Panama arrests former CIA station chief sought by Italy in rendition case

Robert Lady was the CIA station chief in Milan when wanted Egyptian cleric Nasr was pulled from the streets there and sent back to Egypt where his lawyer says he was tortured.

Amr Nabil/AP/File
Egyptian cleric Osama Moustafa Hassan Nasr, who allegedly kidnapped by CIA agents off the streets of an Italian city and taken to Egypt where he said he was tortured, talks on his mobile as he walks at a Cairo street after attending Amnesty International press conference in Cairo, April 11, 2007. Robert Lady, a former CIA base chief in Italy who was convicted in the 2003 abduction of Nasr from a street in Milan, has been detained in Panama, the Italian justice ministry said Thursday, July 18, 2013.

Panamanian authorities have arrested a retired CIA station chief who was convicted in absentia in Italy for kidnapping an Egyptian cleric who was accused of terrorism and sent back to Egypt for questioning and a jail term.

Robert Seldon Lady was the CIA station chief in Milan when Osama Moustafa Hassan Nasr was pulled from the streets of that city as part of an operation that Italian prosecutors later said involved 22 American agents, all of whom fled Italy shortly afterward.

Italy’s main news agency, ANSA, reported that Lady was detained in Panama and that Italian Justice Minister Anna Maria Cancellieri would have two months to formally request his extradition.

No officials in Panama immediately confirmed Lady’s arrest.

“We’re looking into the reports and we’re seeking further details from the government of Panama,” a State Department spokesman said, speaking on condition of anonymity because of privacy laws involving U.S. citizens.

Italy’s top court of appeals in September confirmed a nine-year jail term for Lady in the extraordinary case, the first attempt by a foreign judiciary to prosecute U.S. officials for the controversial practice of extraordinary rendition – the practice of sending a person detained in one country to another country for questioning without requesting the approval of a court.

First approved as a counterterror tactic in 1995, extraordinary rendition was stepped up during the administration of President George W. Bush after the Sept. 11, 2001, terror attacks.

The tactic has been harshly criticized by human rights groups because it circumvents regular extradition practices processed through diplomatic channels between nations. The Center for Constitutional Rights, a liberal U.S. advocacy group, welcomed the arrest.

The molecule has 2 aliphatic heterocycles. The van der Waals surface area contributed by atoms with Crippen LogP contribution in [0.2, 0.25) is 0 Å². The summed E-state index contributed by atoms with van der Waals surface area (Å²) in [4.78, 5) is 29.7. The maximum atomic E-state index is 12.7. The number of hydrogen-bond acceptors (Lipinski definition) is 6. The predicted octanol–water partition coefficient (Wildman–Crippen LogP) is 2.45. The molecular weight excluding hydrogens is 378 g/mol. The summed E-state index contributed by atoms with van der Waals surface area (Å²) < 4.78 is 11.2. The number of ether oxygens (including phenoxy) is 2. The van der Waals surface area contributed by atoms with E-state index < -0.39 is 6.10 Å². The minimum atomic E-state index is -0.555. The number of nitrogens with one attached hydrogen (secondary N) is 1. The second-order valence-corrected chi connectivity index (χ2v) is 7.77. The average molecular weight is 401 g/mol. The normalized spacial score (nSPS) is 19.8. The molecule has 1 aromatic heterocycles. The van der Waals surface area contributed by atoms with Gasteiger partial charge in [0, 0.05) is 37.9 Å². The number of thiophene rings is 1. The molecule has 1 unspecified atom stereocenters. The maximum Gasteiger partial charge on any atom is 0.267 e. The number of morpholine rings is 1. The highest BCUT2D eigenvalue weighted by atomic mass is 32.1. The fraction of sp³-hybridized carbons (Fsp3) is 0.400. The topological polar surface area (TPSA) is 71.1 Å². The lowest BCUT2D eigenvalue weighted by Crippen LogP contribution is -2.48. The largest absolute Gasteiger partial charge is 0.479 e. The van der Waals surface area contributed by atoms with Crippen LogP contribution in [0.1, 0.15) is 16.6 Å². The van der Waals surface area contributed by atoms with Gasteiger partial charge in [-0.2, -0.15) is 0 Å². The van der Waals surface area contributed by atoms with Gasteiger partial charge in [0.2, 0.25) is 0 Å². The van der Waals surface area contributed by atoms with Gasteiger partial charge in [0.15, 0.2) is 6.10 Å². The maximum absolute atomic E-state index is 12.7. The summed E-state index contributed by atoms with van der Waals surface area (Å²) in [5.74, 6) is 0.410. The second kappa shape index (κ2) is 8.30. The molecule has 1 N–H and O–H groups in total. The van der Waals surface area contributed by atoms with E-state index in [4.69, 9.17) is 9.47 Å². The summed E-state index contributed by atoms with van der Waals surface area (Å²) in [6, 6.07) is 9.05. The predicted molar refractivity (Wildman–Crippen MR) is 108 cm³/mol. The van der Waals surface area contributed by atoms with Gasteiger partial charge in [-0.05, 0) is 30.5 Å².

“While the United States refuses to investigate or prosecute its own officials for torture and other serious breaches of domestic and international law, other countries like Italy have been willing to place the demands of justice above politics,” the organization said in a statement.

A CIA spokesman said the agency had no comment on the case.

Nasr was snatched from Milan’s Via Guerzoni before noon Feb. 17, 2003, by two men who sprayed chemicals in his face and forced him into a white van. He turned up in an Egyptian prison, where he spent four years before his release. U.S. officials suspected him of recruiting radical Muslims in Italy for jihad in the Middle East, but he was never charged with a crime in Italy or Egypt.

Italian prosecutors said they proved that the van was part of a CIA scheme to round up Nasr, move him to an air base north of Venice and on to Ramstein Air Base in Germany, before delivering him to Egyptian interrogators.

Neither Nasr nor Lady, who oversaw his abduction from a nearby cafe, have found good fortune since.

According to a March 2007 article in GQ magazine, Lady was born in Honduras, the son of Americans, and grew up there. He spent more than two decades in the CIA. At the time of the rendition of Nasr, Lady, who is 59 now, was only a year from retirement.

When the GQ writer spoke to him at a strip mall near Miami, Lady said he’d been on the run since his initial conviction in Italy in 2005.

“The agency has told me to keep quiet and let this blow over,” Lady told the magazine. “But it’s not blowing over for me. I pay $4,000 a month on a mortgage to a house I can’t live in.”

Lady had planned to spend his retirement at his home in Penango near the Italian Alps, eventually moving to a second career as a security consultant.

In August 2009, Lady was tracked down by an Italian reporter at an undisclosed location and described himself as “a soldier . . . in a war against terrorism,” ANSA reported.